QUESTION: What do you get when you bring graduating high school seniors and college freshmen together for a series of game nights?
That's what Target Stores discovered from its novel form of consumer research. It sponsored these gatherings to find out the motivations and emotions that accompany the first trip to college. The activities included a board game about going to college that encouraged students to discuss their feelings. All of this influenced Target's resulting "Todd Oldham Dorm Room" line, which included all kinds of bath, kitchen and other products for freshmen, including a laundry bag that provides instructions on how to do laundry.
I mention this example to show how some retailers are employing creative tools to tap into consumer attitudes and desires. The Target example was cited by Dan Stanek, executive vice president of consultancy Retail Forward, in a recent New York presentation I attended called "The Customer Knowledge Imperative." He described efforts by other companies and used research terms that might scare your average retailer, such as collaging, projective techniques and ethnographic research. But no need for fright. These may be new methods, but they are all aimed at the same simple goal: figuring out customers.
You will see more about unconventional types of consumer feedback in next week's issue of SN (May 5 ). An article in the Brand Marketing section by associate editor Carol Angrisani will describe how some consumer packaged goods marketers are relying on consumers to choose key traits of new products, such as color, shape and flavor.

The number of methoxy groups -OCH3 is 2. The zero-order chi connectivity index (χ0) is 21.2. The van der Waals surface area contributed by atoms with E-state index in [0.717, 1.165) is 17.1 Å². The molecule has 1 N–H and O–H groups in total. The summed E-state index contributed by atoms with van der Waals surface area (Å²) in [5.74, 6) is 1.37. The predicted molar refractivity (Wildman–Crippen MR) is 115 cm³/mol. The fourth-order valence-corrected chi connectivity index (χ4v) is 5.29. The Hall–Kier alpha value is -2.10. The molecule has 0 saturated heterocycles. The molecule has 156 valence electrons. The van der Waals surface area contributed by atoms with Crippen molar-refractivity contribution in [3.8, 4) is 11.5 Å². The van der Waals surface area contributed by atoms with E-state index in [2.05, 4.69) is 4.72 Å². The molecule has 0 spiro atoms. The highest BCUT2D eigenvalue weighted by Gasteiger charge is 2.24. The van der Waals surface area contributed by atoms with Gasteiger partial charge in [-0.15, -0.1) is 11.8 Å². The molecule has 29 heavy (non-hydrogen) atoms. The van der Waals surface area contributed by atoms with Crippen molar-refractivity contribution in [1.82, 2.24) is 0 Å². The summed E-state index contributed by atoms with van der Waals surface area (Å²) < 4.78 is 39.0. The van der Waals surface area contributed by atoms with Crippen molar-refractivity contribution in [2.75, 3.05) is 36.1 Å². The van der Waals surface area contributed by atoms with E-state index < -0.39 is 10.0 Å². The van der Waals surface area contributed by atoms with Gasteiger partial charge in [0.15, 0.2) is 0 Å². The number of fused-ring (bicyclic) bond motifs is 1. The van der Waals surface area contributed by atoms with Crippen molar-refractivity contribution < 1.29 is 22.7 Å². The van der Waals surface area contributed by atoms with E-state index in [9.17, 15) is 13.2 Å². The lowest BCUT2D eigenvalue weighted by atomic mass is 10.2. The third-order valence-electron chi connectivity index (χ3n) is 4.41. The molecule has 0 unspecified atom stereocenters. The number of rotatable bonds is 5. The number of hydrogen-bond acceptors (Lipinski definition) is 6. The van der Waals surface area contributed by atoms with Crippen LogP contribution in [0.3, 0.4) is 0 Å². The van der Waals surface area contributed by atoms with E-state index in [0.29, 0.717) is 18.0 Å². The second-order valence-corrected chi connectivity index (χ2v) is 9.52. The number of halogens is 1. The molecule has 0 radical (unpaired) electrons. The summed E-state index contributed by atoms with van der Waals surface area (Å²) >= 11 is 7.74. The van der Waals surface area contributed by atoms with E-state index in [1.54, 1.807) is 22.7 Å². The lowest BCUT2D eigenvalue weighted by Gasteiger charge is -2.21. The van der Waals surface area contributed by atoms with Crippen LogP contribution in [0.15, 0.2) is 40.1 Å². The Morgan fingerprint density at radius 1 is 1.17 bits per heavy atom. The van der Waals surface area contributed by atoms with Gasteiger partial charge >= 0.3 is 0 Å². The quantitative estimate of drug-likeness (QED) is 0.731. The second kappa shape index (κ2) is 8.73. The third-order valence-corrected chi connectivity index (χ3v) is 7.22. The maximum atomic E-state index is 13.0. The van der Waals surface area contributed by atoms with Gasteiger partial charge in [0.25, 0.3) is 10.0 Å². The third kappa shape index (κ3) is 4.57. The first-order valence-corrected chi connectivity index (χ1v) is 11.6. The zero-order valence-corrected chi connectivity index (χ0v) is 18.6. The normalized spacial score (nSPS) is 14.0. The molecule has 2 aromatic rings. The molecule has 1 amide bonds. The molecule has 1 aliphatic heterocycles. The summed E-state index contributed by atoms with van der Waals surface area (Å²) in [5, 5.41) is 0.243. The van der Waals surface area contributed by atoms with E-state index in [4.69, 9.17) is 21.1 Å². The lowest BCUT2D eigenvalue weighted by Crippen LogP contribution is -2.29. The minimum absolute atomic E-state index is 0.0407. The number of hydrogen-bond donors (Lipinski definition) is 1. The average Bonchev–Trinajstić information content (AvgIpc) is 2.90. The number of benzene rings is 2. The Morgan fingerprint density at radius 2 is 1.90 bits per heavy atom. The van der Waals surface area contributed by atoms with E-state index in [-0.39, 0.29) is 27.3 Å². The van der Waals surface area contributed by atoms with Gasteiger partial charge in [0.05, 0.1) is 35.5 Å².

How do supermarket retailers fare with efforts to use research to tap into consumer desires? The short answer is food retailers are trying harder, but definitely still have room for improvement. Consider the recently unveiled 2003 Marketing Survey from the National Grocers Association, an informative piece of work. The survey's very good news is that retailers are using much more consumer data than in the past from sources including loyalty programs, consumer surveys and focus groups. The problem is there's still need to do more.
NGA asked independent retailers whether they currently use consumer-related data for category management. Some 42% said they do, but that still leaves 58% that do not. Of those employing consumer data, only 42% said they were using frequent shopper data, a figure that is fortunately much higher than the year before, but still not wonderful. What was the biggest source of consumer information used by respondents? It was personal perception of consumers, employed by almost 100%. Again, there's mixed news here. NGA found far more retailers than in the past are taking the time to personally observe consumers, indicating more of a willingness to spend time in stores with customers. But at the same time, there are also more scientific ways to judge shopper behavior.
Granted, this data speaks only to the independent sector. But the lesson is applicable to the wider industry. Retailers are recognizing the need for consumer-driven decision making. But they haven't yet fully embraced the use of conventional consumer research and data, not to mention newer, unconventional methods. They may find that consumers have a lot to say, if asked.